Fireflies light up the night sky – and the imagination
Mid- to late June is nightfall-sitting time for me, so I can enjoy one of nature’s coolest summer spectacles, the evening emergence of fireflies.
The annual coming of these winking, blinking flying beetles are a wonder, not to be missed. I actually begin my seasonal nightly watch in early June. This year the first firefly, or lightning bug, that caught my eye was on June 7 at 9:36 p.m. I watched for another 30 minutes, just because sitting in the afterglow and growing darkness is so pleasant, and I saw maybe two or three more blinkers. But it was a start.
From thereon the nightly numbers built slowly, a few more each night, always just after 9:30 but always by 9:45 for the first lights. By June 15 I was treated to an almost steady light-show each night, and I knew what was coming – a grand peak display of cool green blinking in my darkened Froggy Bottom. Last summer, June 30, the showing was spectacular, with hundreds if not thousands of them in action, their lights showing starkly against the woodsy creekbottom backdrop.
I am fortunate to live in the country overlooking an unbuildable, unfarmable creek bottom, for that is some of the choicest remaining land for lightning bugs. Their numbers are in decline because of loss of habitat. They do not do well on asphalt or concrete, pardon the sarcasm. And widespread, indiscriminate use of pesticides – everywhere from farmland and golf courses to suburban landscapes – has decimated lightning bug numbers. A third nemesis is more subtle yet just as powerful – increasing light pollution. Too much artificial light has so brightened our night skies in many places that it has interfered with lightning bugs’ responses to their flashes.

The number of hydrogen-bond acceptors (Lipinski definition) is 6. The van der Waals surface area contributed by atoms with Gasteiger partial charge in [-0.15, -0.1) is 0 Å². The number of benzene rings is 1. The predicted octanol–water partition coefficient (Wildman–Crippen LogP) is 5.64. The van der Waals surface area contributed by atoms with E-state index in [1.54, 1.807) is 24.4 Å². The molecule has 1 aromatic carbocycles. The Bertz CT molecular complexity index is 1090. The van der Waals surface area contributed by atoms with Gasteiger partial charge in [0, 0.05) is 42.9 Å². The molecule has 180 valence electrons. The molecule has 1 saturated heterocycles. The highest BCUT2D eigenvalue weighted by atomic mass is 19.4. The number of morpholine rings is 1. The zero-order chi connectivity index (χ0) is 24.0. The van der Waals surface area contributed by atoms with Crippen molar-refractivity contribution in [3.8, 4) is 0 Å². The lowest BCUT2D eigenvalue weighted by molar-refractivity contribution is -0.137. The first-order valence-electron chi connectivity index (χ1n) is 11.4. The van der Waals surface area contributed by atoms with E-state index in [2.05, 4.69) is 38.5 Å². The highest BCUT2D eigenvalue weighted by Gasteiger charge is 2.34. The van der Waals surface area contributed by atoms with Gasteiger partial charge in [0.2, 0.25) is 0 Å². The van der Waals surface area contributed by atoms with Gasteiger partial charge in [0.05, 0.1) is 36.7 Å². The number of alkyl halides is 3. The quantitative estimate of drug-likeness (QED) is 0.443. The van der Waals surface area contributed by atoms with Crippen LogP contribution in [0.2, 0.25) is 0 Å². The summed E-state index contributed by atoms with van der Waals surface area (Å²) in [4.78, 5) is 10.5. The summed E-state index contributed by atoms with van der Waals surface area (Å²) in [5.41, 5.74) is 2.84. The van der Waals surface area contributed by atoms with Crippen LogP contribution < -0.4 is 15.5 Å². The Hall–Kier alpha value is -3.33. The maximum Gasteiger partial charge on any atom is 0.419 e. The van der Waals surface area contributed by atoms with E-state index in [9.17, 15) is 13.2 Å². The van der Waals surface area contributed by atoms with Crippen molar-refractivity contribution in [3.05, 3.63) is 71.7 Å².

For it is the flashing that allow lightning bugs to attract mates, for males to find females and mate. The flashing also warns off predators. That cool green light is caused by a chemical reaction in their lower abdomens. When attacked by a predator, fireflies release tiny drops of blood containing distasteful, toxic chemicals. Studies have shown that predators like birds, toads, and even some spiders quickly learn to steer clear of fireflies. In fact, it is thought that firefly bioluminescence first evolved to ward off potential predators.
Lightning bugs as emergent adults only live a couple weeks or so. After mating and laying eggs they die. In contrast they spend up to a couple years as voracious larvae in the soil, feeding like lions on other insects, snails, and earthworms. Sometimes as larvae they are called glow-worms, which sometimes can be seen burrowed deep in the roots of grass.
It would be a shame to see these night-lighters disappear. These are creatures which have a lineage that goes back 100 million years. About 2,200 species exist worldwide, some as large as a hand. About 165 species are known in the United States and Canada. Individuals are about a half inch to an inch long, depending on species.
One night last year I was so impressed with the peak display I penned a little story about lightning bugs for my grandchildren – or for “kids” of any age. It was about how, in the early days of Earth, stardust fell on the world and through a magical transformation, fireflies – Star Twinklers – emerged. The fanciful story told that the nightly blinking by the Twinklers were signal-messages back to the Stars from these planetbound beetles. Good for the young imagination, I thought.
So, take some time tonight to stop and enjoy this quiet natural spectacle. I will be out there watching with you.